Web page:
|The Union medical camp
||[Jun. 16th, 2012|09:08 pm]
I asked the other historian acting as a nurse at this camp whether anything like what we now call Posttraumatic Stress Disorder was ever observed in Civil War veterans: after all, to the expected horrors of modern warfare would have been added routine orders to march directly into combined artillery and rifle fire, hellish results (potentially including amputation without anesthesia) to fear from essentially any battlefield wound, and combatants who were often in their mid teens.
Her answer was that this was essentially unheard of, which she believed was explained by three factors: that Civil War soldiers often signed up EXPECTING to die, that each survivor had a supportive and stable community to go back to, and that each believed in the rightness not only of serving their country/state just in general but in that war IN SPECIFIC.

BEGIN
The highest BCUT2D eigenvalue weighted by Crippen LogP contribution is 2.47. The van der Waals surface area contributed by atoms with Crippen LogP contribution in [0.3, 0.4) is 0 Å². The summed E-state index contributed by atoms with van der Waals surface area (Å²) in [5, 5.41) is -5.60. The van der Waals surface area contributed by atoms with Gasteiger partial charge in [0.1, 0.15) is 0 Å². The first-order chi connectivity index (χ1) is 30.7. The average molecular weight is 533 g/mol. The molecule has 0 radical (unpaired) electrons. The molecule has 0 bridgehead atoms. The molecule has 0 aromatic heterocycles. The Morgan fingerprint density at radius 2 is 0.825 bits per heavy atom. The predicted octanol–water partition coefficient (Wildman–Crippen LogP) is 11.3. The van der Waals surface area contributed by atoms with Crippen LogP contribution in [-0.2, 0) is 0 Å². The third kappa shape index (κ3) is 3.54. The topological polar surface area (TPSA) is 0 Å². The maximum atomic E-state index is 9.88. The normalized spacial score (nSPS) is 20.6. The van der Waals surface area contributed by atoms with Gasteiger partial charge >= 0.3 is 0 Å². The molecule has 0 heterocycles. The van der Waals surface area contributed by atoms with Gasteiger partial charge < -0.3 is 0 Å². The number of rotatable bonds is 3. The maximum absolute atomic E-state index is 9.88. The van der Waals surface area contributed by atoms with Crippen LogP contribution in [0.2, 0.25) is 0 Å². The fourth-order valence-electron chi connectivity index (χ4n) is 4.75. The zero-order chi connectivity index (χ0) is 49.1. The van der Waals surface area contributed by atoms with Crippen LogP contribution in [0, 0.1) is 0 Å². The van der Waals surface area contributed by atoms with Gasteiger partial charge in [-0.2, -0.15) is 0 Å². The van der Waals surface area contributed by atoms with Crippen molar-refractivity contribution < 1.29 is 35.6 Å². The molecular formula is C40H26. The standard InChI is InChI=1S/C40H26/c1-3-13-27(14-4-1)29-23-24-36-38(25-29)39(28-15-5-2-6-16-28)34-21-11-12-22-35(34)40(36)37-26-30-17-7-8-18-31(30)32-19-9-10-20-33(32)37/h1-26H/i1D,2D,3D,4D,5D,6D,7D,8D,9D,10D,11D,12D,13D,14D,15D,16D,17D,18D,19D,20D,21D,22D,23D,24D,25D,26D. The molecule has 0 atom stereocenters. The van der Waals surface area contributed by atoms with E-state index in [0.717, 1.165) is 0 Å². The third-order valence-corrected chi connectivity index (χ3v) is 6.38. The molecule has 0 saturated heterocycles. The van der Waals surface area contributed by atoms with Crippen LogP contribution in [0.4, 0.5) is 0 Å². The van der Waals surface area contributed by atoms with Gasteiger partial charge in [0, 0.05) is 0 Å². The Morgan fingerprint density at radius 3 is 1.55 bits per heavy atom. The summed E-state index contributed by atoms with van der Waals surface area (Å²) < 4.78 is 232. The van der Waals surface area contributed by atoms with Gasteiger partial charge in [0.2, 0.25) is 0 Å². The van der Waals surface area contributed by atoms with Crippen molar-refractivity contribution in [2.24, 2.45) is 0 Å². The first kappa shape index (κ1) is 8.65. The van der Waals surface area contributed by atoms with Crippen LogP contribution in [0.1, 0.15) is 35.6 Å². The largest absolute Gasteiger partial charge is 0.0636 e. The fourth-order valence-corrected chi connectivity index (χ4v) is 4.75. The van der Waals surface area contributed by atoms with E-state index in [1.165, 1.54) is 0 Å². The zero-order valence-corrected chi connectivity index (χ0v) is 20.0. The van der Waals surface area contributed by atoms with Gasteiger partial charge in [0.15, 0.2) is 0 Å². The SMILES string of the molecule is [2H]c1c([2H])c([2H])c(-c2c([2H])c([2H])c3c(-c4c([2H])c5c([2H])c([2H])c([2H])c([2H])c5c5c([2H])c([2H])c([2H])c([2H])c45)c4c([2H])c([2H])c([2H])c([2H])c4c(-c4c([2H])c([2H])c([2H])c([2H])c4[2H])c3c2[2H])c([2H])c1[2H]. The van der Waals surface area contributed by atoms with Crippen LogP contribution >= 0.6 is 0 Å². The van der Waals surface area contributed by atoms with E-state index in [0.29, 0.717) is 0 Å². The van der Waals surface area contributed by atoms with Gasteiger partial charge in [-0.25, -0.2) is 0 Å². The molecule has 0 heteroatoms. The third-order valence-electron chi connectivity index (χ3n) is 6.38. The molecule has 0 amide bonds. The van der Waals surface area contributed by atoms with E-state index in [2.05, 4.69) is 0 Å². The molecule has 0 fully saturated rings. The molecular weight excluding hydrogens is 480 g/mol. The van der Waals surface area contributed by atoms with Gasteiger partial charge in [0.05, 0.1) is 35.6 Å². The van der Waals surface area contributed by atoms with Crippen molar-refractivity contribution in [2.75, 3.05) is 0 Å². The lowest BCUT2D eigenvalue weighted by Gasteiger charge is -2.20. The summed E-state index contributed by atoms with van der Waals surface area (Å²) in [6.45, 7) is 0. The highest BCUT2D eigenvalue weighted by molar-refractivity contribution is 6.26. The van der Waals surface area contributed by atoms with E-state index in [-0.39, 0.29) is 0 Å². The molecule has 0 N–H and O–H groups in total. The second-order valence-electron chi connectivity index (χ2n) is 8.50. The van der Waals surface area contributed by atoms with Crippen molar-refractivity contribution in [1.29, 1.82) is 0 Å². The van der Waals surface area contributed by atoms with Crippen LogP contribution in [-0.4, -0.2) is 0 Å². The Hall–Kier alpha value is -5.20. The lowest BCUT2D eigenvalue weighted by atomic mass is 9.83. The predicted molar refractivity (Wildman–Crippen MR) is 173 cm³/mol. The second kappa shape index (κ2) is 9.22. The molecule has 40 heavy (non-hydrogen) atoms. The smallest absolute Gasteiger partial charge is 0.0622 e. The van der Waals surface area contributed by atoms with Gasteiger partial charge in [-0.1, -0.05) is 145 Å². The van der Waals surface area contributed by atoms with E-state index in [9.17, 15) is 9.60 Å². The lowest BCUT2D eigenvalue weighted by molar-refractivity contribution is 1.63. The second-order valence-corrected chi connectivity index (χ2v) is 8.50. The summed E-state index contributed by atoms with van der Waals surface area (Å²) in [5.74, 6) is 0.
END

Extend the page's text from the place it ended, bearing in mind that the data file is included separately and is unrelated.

The third of those factors made me think of something which Holocaust survivor (and psychologist) Viktor Frankl once said: "Suffering ceases to be suffering at the moment it finds a meaning."
Related YouTube Video: http://www.youtube.com/watch?v=9EIxGrIc_6g and http://www.youtube.com/watch?v=KnWETfCaBmo